There was also an inscription over him, ‘This is the King of the Jews.’
Mark Davis concludes his reflection on the Gospel and particularly on this verse with the words:
I am not sure how capable we are of ridding our minds of tyrant kings, cruel emperors, and the like. While it may be an act of piety to call Jesus ‘king’ – and might even be a prophetic intention to radically re-define kingship – I worry that it comes across as yet another attempt to establish power, to put on Jesus the desire to rule rather than to serve. I might be wrong, but I have never been comfortable with this title for Jesus or for the Sunday before Advent.
Today is the last Sunday in our Church Calendar. Next Sunday will be Advent Sunday and we turn our attention to the coming of Jesus. But for now we draw the year to its conclusion with the feast of Christ the King. I believe the Church has chosen this theme because it wants us to hear the most important invitation of our lives. ‘Will you accept Jesus as your “king”?’ If you say yes the implication will be that you will embody the vision that Jesus has of the Kingdom of God.
Before we can say yes or renew the affirmation that we made many years ago we need to reflect on what a King is. It is good to ponder what sort of Kingdom Jesus was on about. And finally, it is vital that we ponder the implication of embodying that notion of Kingdom in our lives.
To reflect on kings it is easier to get a picture of the sort of Kingship that Jesus opposed. Right back in 1 Sam 8 we glimpse the reality of life under a King. ‘You are old [the people of Israel say to Samuel,] and your sons do not follow in your ways; appoint for us, then, a king to govern us, like other nations.’ (vs 5)
God’s response to Samuel when he prays about this is don’t take it personally. for they have not rejected you, but they have rejected me from being king over them. By giving allegiance to the King you effectively reject any other kings that might be vying for allegiance.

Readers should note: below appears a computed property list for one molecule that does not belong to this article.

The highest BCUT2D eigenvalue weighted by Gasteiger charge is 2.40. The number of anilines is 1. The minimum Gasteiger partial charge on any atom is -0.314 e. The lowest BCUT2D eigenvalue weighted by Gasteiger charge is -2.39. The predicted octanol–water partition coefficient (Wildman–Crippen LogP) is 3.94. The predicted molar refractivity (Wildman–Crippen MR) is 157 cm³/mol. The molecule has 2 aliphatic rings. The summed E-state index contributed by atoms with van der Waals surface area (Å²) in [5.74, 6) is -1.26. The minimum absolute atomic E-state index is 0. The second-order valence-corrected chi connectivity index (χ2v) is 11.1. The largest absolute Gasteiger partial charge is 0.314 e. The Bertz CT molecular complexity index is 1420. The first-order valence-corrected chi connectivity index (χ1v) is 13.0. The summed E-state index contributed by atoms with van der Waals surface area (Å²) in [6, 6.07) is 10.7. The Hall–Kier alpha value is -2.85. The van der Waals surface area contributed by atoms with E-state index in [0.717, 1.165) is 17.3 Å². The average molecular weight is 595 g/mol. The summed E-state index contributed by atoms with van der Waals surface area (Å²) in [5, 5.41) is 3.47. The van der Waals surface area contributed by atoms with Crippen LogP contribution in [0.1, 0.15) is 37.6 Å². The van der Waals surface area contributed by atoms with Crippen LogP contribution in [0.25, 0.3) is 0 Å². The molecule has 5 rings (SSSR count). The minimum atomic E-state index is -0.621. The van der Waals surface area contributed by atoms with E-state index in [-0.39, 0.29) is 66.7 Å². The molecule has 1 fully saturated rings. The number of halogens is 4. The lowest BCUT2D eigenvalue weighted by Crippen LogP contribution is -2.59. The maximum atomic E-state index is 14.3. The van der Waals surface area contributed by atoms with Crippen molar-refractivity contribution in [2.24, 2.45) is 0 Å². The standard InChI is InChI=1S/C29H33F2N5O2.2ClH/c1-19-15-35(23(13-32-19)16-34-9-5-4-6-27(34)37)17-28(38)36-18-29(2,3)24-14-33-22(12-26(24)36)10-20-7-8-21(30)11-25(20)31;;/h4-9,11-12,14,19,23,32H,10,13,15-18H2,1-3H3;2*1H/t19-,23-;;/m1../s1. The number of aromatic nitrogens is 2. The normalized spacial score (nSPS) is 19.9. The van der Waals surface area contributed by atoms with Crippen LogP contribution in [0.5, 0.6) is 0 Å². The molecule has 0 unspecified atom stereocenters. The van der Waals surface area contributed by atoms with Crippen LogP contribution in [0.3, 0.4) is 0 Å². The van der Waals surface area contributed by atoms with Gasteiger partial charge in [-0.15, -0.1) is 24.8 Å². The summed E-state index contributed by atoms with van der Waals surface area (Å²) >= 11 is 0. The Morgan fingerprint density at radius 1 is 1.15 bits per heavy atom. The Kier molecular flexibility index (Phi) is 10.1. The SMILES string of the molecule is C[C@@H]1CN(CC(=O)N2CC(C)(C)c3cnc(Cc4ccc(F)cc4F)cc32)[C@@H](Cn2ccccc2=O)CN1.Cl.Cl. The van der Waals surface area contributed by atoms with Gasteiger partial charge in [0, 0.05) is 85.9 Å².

Though generally most people don’t choose to give allegiance to a king, the kings take power by violent dominance.
As children we used to play a game “who is the king of the castle”. It was a game where the strongest and biggest children pushed the smaller weaker children off the hill or sofa and claimed victory as the king. As children we knew the king was not only the most powerful physically but was prepared to use the level of violence necessary to dominate others who were equally powerful. As teenagers the level of violence usually escalated until someone went home with a blood running from their nose.
So Kings are those who dominate through power and violence. Kings who were born to be kings didn’t stay kings for long if they were not willing to use power and violence. Fear and allegiance were woven together for the subjects of the king. For Women to wield power they had to rely on other forms of power. Recently I watched a series on the Roman Empire. The conniving and violence that was used first to gain power and then to hold it was extraordinary. And we still use the phrase in our own politics, “stabbed in the back” which may have its roots in the story of Julius Caesar. While our politicians and company tycoons don’t physically stab anyone they are often tempted to use various levels of coercion and subtle forms of corruption.
But Jesus offered a completely different perspective. His passion was the kingdom of God. To quote Borg and Crossan in their book “The Last Week”
The first Passion of Jesus (his all consuming interest) is to incarnate the justice of God … It was that first passion… that led inevitable to the second passion, Jesus death on the cross.
Let’s catch a glimpse of how different this Kingdom would be.
Service is central. We remember the story of James and John seeking special places of honour in the Kingdom. Jesus says to the disciples,
whoever wishes to become great among you must be your servant…’
In John’s Gospel Jesus models this servanthood by washing the disciples feet.